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Parent to Parent: Weighing importance of preschool amid virus concerns
Parent to Parent

Parent to Parent: Weighing importance of preschool amid virus concerns

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Q • My son is supposed to enter preschool in January. I've been homeschooling my kids and am not sure if we should allow him to go. Although he has been looking forward to it for a while now, I don't want him bringing germs back home to my other three kids, one of whom is a 6-month-old baby. What are the pros and cons? Exactly how important is it for kids to get the preschool experience?

From a reader • Children who attend preschool show an advantage over kids who did not attend in many areas, especially in disadvantaged, low-income families like ours. We were lucky and were able to send our twins to preschool through a government sponsored program in 2018 before the virus. We were very pleased at all the things that they learned and remembered once they started kindergarten. If you have the opportunity to send your son to an in-person class, I think you will be happy that you did. — E.Y. in Dallas

From Jodie Lynn • Sending your son to preschool is very important, but understandably, many have concerns during this stressful time in our lives on whether or not it's actually safe.

With that said, since he will not start preschool until January you will need to basically wait and see what the latest updates are regarding allowing children ages 3 to 4 to attend in-class preschool settings for that time of the year in your area.

It will most likely be different from state to state and city to city, so try to keep up with what's going on in your area.

The pros are just about endless.

Some of them are:

Preschool provides an excellent experience through interaction with other children in a classroom setting.

It helps young children to be better prepared for kindergarten through interactive games, activities and play.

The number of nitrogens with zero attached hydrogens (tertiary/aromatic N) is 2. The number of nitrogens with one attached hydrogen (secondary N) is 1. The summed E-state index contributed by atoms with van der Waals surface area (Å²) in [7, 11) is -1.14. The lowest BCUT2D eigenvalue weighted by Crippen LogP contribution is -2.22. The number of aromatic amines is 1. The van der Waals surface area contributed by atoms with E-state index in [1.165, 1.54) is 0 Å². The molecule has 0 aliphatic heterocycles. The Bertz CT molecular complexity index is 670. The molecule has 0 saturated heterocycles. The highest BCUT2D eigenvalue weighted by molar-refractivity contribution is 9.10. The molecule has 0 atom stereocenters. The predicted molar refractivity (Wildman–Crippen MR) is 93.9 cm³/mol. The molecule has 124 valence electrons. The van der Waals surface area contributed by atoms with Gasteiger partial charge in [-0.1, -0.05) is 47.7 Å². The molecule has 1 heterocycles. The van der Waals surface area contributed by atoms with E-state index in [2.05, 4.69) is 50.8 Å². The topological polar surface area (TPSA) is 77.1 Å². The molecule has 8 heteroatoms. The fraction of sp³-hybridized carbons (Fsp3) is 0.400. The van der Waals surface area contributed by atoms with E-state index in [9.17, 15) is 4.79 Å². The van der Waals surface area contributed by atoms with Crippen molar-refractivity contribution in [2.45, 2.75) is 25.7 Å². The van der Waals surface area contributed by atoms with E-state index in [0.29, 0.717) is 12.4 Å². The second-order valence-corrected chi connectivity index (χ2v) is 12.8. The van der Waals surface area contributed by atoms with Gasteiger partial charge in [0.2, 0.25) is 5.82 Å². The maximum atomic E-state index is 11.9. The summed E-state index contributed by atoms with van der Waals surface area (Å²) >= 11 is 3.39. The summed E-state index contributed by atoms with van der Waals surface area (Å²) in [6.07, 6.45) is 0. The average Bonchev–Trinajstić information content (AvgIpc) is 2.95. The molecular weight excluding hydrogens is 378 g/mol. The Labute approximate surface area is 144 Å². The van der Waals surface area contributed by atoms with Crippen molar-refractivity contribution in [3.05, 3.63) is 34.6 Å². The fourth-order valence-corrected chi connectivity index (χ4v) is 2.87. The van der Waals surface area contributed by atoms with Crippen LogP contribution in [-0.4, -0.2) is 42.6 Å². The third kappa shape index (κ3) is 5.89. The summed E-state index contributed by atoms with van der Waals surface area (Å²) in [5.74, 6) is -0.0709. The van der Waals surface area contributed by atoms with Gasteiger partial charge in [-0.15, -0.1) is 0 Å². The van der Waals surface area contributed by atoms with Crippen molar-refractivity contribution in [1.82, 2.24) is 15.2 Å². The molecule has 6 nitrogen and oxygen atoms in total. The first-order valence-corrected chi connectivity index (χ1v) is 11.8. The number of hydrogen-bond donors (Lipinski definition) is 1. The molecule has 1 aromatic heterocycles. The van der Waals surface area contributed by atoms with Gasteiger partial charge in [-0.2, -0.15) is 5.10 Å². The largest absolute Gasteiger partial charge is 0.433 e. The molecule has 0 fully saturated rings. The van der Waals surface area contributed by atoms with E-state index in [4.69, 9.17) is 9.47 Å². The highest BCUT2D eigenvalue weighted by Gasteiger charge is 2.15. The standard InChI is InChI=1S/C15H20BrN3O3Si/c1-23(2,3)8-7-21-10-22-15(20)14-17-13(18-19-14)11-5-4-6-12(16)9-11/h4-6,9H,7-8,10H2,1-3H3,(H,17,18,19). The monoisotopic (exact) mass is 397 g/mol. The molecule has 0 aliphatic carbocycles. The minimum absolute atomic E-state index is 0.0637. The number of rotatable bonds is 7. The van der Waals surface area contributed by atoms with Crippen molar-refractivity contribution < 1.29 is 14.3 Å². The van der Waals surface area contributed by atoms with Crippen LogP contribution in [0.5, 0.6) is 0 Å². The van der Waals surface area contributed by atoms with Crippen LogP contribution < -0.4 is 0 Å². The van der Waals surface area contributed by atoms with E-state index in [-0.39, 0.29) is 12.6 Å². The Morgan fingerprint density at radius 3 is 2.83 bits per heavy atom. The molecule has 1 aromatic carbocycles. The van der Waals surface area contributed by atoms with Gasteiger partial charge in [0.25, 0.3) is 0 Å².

It builds language, social and vocabulary skills.

Basic scientific and mathematical concepts are also introduced.

Acting games and dance alongs with storytelling, music, rhyming, art and much more help to build self-esteem and teach kids how to strategically change their mindset between playing and settling down to learn.

It provides a true experience in teaching how important it is to sit still and listen and how to follow instructions, which are lifelong skills.

The cons in your specific situation with a baby, is that they do frequently spread colds among one another. 

If your state and local healthcare professionals tell everyone to wait on in-person classes until the spring, you can always teach your child at home.

I do want to alert you to the fact that there are many many online classes and helpful tutorials for preschool-age children.

There are also tons of free ideas and DIY classes online.

Since many schools offer virtual preschool classes, your best option is to stay up to date with the current news pertaining to in-person classes as well as visiting your own school district's website often for the latest updates and plans.

Can you help?

I am seven months pregnant and would prefer to breastfeed my newborn but my friends and family are warning me not to do it. My OBGYN says to wait and see. What are other moms doing or in this situation?

Jodie Lynn is an award-winning parenting columnist, author of five books and mother to three children. She and her family live in Wildwood.

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